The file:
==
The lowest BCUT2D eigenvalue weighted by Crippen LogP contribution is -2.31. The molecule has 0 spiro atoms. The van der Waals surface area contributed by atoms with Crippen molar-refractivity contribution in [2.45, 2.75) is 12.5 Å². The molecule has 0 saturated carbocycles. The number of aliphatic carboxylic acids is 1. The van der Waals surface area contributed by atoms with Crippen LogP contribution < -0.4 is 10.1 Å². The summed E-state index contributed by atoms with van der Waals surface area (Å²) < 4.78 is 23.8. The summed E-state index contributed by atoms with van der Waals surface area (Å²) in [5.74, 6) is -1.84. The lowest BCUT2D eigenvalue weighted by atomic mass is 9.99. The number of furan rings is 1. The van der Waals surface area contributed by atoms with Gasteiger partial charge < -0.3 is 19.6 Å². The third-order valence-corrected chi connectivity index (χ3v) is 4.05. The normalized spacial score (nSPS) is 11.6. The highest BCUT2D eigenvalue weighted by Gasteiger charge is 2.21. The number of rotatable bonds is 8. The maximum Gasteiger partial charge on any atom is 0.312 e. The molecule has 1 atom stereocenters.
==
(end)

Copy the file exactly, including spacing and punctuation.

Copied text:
The lowest BCUT2D eigenvalue weighted by Crippen LogP contribution is -2.31. The molecule has 0 spiro atoms. The van der Waals surface area contributed by atoms with Crippen molar-refractivity contribution in [2.45, 2.75) is 12.5 Å². The molecule has 0 saturated carbocycles. The number of aliphatic carboxylic acids is 1. The van der Waals surface area contributed by atoms with Crippen LogP contribution < -0.4 is 10.1 Å². The summed E-state index contributed by atoms with van der Waals surface area (Å²) < 4.78 is 23.8. The summed E-state index contributed by atoms with van der Waals surface area (Å²) in [5.74, 6) is -1.84. The lowest BCUT2D eigenvalue weighted by atomic mass is 9.99. The number of furan rings is 1. The van der Waals surface area contributed by atoms with Gasteiger partial charge < -0.3 is 19.6 Å². The third-order valence-corrected chi connectivity index (χ3v) is 4.05. The normalized spacial score (nSPS) is 11.6. The highest BCUT2D eigenvalue weighted by Gasteiger charge is 2.21. The number of rotatable bonds is 8. The maximum Gasteiger partial charge on any atom is 0.312 e. The molecule has 1 atom stereocenters.